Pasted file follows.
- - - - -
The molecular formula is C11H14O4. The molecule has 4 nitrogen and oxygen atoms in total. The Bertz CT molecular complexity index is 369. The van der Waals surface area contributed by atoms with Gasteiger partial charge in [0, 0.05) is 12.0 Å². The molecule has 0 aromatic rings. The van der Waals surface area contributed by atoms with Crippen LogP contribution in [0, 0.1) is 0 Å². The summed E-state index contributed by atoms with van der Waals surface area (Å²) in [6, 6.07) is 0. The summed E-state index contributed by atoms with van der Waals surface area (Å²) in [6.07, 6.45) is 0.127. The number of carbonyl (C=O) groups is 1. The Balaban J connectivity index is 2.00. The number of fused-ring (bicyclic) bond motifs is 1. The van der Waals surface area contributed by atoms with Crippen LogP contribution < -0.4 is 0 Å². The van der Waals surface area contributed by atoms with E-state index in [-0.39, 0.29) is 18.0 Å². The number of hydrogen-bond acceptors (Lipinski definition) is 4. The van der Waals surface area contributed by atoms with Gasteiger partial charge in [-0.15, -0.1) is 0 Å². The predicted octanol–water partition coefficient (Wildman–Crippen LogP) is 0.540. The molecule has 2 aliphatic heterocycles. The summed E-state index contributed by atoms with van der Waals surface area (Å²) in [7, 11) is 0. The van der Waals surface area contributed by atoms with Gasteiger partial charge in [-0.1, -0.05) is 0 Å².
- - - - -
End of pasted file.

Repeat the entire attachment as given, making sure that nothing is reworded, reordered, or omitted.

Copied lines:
The molecular formula is C11H14O4. The molecule has 4 nitrogen and oxygen atoms in total. The Bertz CT molecular complexity index is 369. The van der Waals surface area contributed by atoms with Gasteiger partial charge in [0, 0.05) is 12.0 Å². The molecule has 0 aromatic rings. The van der Waals surface area contributed by atoms with Crippen LogP contribution in [0, 0.1) is 0 Å². The summed E-state index contributed by atoms with van der Waals surface area (Å²) in [6, 6.07) is 0. The summed E-state index contributed by atoms with van der Waals surface area (Å²) in [6.07, 6.45) is 0.127. The number of carbonyl (C=O) groups is 1. The Balaban J connectivity index is 2.00. The number of fused-ring (bicyclic) bond motifs is 1. The van der Waals surface area contributed by atoms with Crippen LogP contribution < -0.4 is 0 Å². The van der Waals surface area contributed by atoms with E-state index in [-0.39, 0.29) is 18.0 Å². The number of hydrogen-bond acceptors (Lipinski definition) is 4. The van der Waals surface area contributed by atoms with Gasteiger partial charge in [-0.15, -0.1) is 0 Å². The predicted octanol–water partition coefficient (Wildman–Crippen LogP) is 0.540. The molecule has 2 aliphatic heterocycles. The summed E-state index contributed by atoms with van der Waals surface area (Å²) in [7, 11) is 0. The van der Waals surface area contributed by atoms with Gasteiger partial charge in [-0.1, -0.05) is 0 Å².